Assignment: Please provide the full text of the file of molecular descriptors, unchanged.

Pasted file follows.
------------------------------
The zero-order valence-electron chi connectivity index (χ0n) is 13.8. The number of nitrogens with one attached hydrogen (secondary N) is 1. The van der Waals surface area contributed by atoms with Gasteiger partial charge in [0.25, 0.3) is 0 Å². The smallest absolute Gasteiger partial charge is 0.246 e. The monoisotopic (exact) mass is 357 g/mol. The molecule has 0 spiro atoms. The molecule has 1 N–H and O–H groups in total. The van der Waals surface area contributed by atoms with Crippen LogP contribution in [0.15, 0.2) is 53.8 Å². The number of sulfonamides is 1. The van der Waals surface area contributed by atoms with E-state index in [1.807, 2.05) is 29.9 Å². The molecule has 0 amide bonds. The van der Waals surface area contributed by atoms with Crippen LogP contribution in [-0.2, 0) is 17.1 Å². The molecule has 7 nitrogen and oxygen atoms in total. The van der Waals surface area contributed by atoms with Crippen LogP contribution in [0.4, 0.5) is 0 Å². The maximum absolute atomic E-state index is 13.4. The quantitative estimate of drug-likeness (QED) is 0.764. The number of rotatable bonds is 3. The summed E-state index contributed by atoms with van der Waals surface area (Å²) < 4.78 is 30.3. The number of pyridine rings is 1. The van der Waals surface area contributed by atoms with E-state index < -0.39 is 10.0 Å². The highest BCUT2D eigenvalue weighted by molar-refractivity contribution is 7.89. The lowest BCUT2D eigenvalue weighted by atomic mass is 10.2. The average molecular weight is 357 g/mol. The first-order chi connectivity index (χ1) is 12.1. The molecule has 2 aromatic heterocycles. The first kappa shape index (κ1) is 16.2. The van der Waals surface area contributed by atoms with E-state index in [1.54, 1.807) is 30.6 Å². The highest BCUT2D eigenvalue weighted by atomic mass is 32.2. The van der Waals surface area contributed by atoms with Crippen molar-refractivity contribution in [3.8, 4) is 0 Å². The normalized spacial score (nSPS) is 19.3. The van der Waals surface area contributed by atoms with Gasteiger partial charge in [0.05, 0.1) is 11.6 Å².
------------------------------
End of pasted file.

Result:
The zero-order valence-electron chi connectivity index (χ0n) is 13.8. The number of nitrogens with one attached hydrogen (secondary N) is 1. The van der Waals surface area contributed by atoms with Gasteiger partial charge in [0.25, 0.3) is 0 Å². The smallest absolute Gasteiger partial charge is 0.246 e. The monoisotopic (exact) mass is 357 g/mol. The molecule has 0 spiro atoms. The molecule has 1 N–H and O–H groups in total. The van der Waals surface area contributed by atoms with Crippen LogP contribution in [0.15, 0.2) is 53.8 Å². The number of sulfonamides is 1. The van der Waals surface area contributed by atoms with E-state index in [1.807, 2.05) is 29.9 Å². The molecule has 0 amide bonds. The van der Waals surface area contributed by atoms with Crippen LogP contribution in [-0.2, 0) is 17.1 Å². The molecule has 7 nitrogen and oxygen atoms in total. The van der Waals surface area contributed by atoms with Crippen LogP contribution in [0.4, 0.5) is 0 Å². The maximum absolute atomic E-state index is 13.4. The quantitative estimate of drug-likeness (QED) is 0.764. The number of rotatable bonds is 3. The summed E-state index contributed by atoms with van der Waals surface area (Å²) < 4.78 is 30.3. The number of pyridine rings is 1. The van der Waals surface area contributed by atoms with E-state index < -0.39 is 10.0 Å². The highest BCUT2D eigenvalue weighted by molar-refractivity contribution is 7.89. The lowest BCUT2D eigenvalue weighted by atomic mass is 10.2. The average molecular weight is 357 g/mol. The first-order chi connectivity index (χ1) is 12.1. The molecule has 2 aromatic heterocycles. The first kappa shape index (κ1) is 16.2. The van der Waals surface area contributed by atoms with E-state index in [1.54, 1.807) is 30.6 Å². The highest BCUT2D eigenvalue weighted by atomic mass is 32.2. The van der Waals surface area contributed by atoms with Crippen molar-refractivity contribution in [3.8, 4) is 0 Å². The normalized spacial score (nSPS) is 19.3. The van der Waals surface area contributed by atoms with Gasteiger partial charge in [0.05, 0.1) is 11.6 Å².